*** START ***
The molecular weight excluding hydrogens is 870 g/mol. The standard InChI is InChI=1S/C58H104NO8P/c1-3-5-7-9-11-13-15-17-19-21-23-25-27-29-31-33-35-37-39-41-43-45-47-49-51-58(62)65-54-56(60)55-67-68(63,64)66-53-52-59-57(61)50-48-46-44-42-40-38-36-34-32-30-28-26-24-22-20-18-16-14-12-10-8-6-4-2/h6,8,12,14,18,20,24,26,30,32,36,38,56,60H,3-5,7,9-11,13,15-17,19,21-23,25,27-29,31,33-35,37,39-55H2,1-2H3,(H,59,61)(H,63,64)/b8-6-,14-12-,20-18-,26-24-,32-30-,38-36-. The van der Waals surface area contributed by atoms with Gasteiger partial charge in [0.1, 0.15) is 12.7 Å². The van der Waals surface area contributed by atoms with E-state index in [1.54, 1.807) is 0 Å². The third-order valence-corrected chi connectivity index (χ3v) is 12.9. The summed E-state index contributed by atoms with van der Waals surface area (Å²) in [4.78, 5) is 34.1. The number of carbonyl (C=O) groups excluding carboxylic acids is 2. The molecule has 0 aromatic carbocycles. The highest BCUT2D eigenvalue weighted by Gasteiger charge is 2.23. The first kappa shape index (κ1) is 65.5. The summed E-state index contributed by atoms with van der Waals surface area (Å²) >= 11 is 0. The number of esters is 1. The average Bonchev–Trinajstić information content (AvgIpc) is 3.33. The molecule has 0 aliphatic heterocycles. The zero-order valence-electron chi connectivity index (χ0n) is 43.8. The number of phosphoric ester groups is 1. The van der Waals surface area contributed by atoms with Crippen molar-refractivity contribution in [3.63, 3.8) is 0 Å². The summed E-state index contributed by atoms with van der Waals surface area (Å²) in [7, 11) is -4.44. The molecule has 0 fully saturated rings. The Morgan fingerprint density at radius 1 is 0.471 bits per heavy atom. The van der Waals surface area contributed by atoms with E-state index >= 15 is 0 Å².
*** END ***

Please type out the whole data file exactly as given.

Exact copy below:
The molecular weight excluding hydrogens is 870 g/mol. The standard InChI is InChI=1S/C58H104NO8P/c1-3-5-7-9-11-13-15-17-19-21-23-25-27-29-31-33-35-37-39-41-43-45-47-49-51-58(62)65-54-56(60)55-67-68(63,64)66-53-52-59-57(61)50-48-46-44-42-40-38-36-34-32-30-28-26-24-22-20-18-16-14-12-10-8-6-4-2/h6,8,12,14,18,20,24,26,30,32,36,38,56,60H,3-5,7,9-11,13,15-17,19,21-23,25,27-29,31,33-35,37,39-55H2,1-2H3,(H,59,61)(H,63,64)/b8-6-,14-12-,20-18-,26-24-,32-30-,38-36-. The van der Waals surface area contributed by atoms with Gasteiger partial charge in [0.1, 0.15) is 12.7 Å². The van der Waals surface area contributed by atoms with E-state index in [1.54, 1.807) is 0 Å². The third-order valence-corrected chi connectivity index (χ3v) is 12.9. The summed E-state index contributed by atoms with van der Waals surface area (Å²) in [4.78, 5) is 34.1. The number of carbonyl (C=O) groups excluding carboxylic acids is 2. The molecule has 0 aromatic carbocycles. The highest BCUT2D eigenvalue weighted by Gasteiger charge is 2.23. The first kappa shape index (κ1) is 65.5. The summed E-state index contributed by atoms with van der Waals surface area (Å²) >= 11 is 0. The number of esters is 1. The average Bonchev–Trinajstić information content (AvgIpc) is 3.33. The molecule has 0 aliphatic heterocycles. The zero-order valence-electron chi connectivity index (χ0n) is 43.8. The number of phosphoric ester groups is 1. The van der Waals surface area contributed by atoms with Crippen molar-refractivity contribution in [3.63, 3.8) is 0 Å². The summed E-state index contributed by atoms with van der Waals surface area (Å²) in [7, 11) is -4.44. The molecule has 0 fully saturated rings. The Morgan fingerprint density at radius 1 is 0.471 bits per heavy atom. The van der Waals surface area contributed by atoms with E-state index >= 15 is 0 Å².